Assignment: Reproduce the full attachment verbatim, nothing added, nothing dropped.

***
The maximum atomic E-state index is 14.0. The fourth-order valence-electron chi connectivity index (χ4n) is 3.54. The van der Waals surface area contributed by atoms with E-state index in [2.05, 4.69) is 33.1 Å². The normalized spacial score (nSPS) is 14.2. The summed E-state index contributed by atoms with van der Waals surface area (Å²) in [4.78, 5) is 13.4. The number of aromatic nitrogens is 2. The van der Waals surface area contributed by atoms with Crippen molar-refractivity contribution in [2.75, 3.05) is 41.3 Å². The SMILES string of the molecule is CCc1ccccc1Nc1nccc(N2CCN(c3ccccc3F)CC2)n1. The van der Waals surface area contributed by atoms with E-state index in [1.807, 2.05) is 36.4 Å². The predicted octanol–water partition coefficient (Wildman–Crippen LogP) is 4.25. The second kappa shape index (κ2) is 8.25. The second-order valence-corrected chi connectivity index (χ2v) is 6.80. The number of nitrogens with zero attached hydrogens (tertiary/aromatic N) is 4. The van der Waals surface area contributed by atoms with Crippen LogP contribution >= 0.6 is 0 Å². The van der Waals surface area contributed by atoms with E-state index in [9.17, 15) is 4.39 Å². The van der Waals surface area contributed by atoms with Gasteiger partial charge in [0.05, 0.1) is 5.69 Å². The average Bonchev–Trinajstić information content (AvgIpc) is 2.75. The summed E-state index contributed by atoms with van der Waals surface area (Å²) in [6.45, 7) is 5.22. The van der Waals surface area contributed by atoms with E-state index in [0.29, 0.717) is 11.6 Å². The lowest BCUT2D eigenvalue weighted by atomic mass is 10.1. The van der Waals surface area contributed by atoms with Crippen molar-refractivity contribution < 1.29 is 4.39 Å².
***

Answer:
The maximum atomic E-state index is 14.0. The fourth-order valence-electron chi connectivity index (χ4n) is 3.54. The van der Waals surface area contributed by atoms with E-state index in [2.05, 4.69) is 33.1 Å². The normalized spacial score (nSPS) is 14.2. The summed E-state index contributed by atoms with van der Waals surface area (Å²) in [4.78, 5) is 13.4. The number of aromatic nitrogens is 2. The van der Waals surface area contributed by atoms with Crippen molar-refractivity contribution in [2.75, 3.05) is 41.3 Å². The SMILES string of the molecule is CCc1ccccc1Nc1nccc(N2CCN(c3ccccc3F)CC2)n1. The van der Waals surface area contributed by atoms with E-state index in [1.807, 2.05) is 36.4 Å². The predicted octanol–water partition coefficient (Wildman–Crippen LogP) is 4.25. The second kappa shape index (κ2) is 8.25. The second-order valence-corrected chi connectivity index (χ2v) is 6.80. The number of nitrogens with zero attached hydrogens (tertiary/aromatic N) is 4. The van der Waals surface area contributed by atoms with Crippen LogP contribution >= 0.6 is 0 Å². The van der Waals surface area contributed by atoms with E-state index in [9.17, 15) is 4.39 Å². The van der Waals surface area contributed by atoms with Gasteiger partial charge in [0.05, 0.1) is 5.69 Å². The average Bonchev–Trinajstić information content (AvgIpc) is 2.75. The summed E-state index contributed by atoms with van der Waals surface area (Å²) in [6.45, 7) is 5.22. The van der Waals surface area contributed by atoms with E-state index in [0.29, 0.717) is 11.6 Å². The lowest BCUT2D eigenvalue weighted by atomic mass is 10.1. The van der Waals surface area contributed by atoms with Crippen molar-refractivity contribution < 1.29 is 4.39 Å².